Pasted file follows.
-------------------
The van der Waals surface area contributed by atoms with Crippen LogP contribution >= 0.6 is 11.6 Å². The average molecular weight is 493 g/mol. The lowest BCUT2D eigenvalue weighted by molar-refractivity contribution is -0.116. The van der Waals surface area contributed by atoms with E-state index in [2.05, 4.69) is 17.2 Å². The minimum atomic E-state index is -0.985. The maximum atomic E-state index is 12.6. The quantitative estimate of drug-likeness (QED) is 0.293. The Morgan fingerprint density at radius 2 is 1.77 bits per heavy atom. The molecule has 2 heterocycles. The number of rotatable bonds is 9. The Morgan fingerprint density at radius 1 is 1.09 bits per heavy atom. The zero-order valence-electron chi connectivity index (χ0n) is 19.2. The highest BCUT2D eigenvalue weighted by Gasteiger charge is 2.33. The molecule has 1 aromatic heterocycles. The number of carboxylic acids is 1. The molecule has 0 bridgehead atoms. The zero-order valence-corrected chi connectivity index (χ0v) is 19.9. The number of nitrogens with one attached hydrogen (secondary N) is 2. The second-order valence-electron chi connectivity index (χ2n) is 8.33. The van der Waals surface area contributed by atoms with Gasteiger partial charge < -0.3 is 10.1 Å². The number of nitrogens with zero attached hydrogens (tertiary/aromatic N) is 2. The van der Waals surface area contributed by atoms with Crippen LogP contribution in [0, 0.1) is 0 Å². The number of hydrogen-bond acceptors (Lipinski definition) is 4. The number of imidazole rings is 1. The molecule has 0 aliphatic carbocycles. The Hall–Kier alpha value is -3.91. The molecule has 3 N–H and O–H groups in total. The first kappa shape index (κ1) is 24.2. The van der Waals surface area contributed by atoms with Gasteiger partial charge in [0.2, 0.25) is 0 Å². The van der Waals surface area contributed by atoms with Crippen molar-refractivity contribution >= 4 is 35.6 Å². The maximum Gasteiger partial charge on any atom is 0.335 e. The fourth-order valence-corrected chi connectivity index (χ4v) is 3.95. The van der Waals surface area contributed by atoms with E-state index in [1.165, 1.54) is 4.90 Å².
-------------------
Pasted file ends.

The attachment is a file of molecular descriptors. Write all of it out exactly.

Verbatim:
The van der Waals surface area contributed by atoms with Crippen LogP contribution >= 0.6 is 11.6 Å². The average molecular weight is 493 g/mol. The lowest BCUT2D eigenvalue weighted by molar-refractivity contribution is -0.116. The van der Waals surface area contributed by atoms with E-state index in [2.05, 4.69) is 17.2 Å². The minimum atomic E-state index is -0.985. The maximum atomic E-state index is 12.6. The quantitative estimate of drug-likeness (QED) is 0.293. The Morgan fingerprint density at radius 2 is 1.77 bits per heavy atom. The molecule has 2 heterocycles. The number of rotatable bonds is 9. The Morgan fingerprint density at radius 1 is 1.09 bits per heavy atom. The zero-order valence-electron chi connectivity index (χ0n) is 19.2. The highest BCUT2D eigenvalue weighted by Gasteiger charge is 2.33. The molecule has 1 aromatic heterocycles. The number of carboxylic acids is 1. The molecule has 0 bridgehead atoms. The zero-order valence-corrected chi connectivity index (χ0v) is 19.9. The number of nitrogens with one attached hydrogen (secondary N) is 2. The second-order valence-electron chi connectivity index (χ2n) is 8.33. The van der Waals surface area contributed by atoms with Gasteiger partial charge < -0.3 is 10.1 Å². The number of nitrogens with zero attached hydrogens (tertiary/aromatic N) is 2. The van der Waals surface area contributed by atoms with Crippen LogP contribution in [0, 0.1) is 0 Å². The number of hydrogen-bond acceptors (Lipinski definition) is 4. The number of imidazole rings is 1. The molecule has 0 aliphatic carbocycles. The Hall–Kier alpha value is -3.91. The molecule has 3 N–H and O–H groups in total. The first kappa shape index (κ1) is 24.2. The van der Waals surface area contributed by atoms with Gasteiger partial charge in [0.2, 0.25) is 0 Å². The van der Waals surface area contributed by atoms with Crippen molar-refractivity contribution >= 4 is 35.6 Å². The maximum Gasteiger partial charge on any atom is 0.335 e. The fourth-order valence-corrected chi connectivity index (χ4v) is 3.95. The van der Waals surface area contributed by atoms with E-state index in [1.165, 1.54) is 4.90 Å².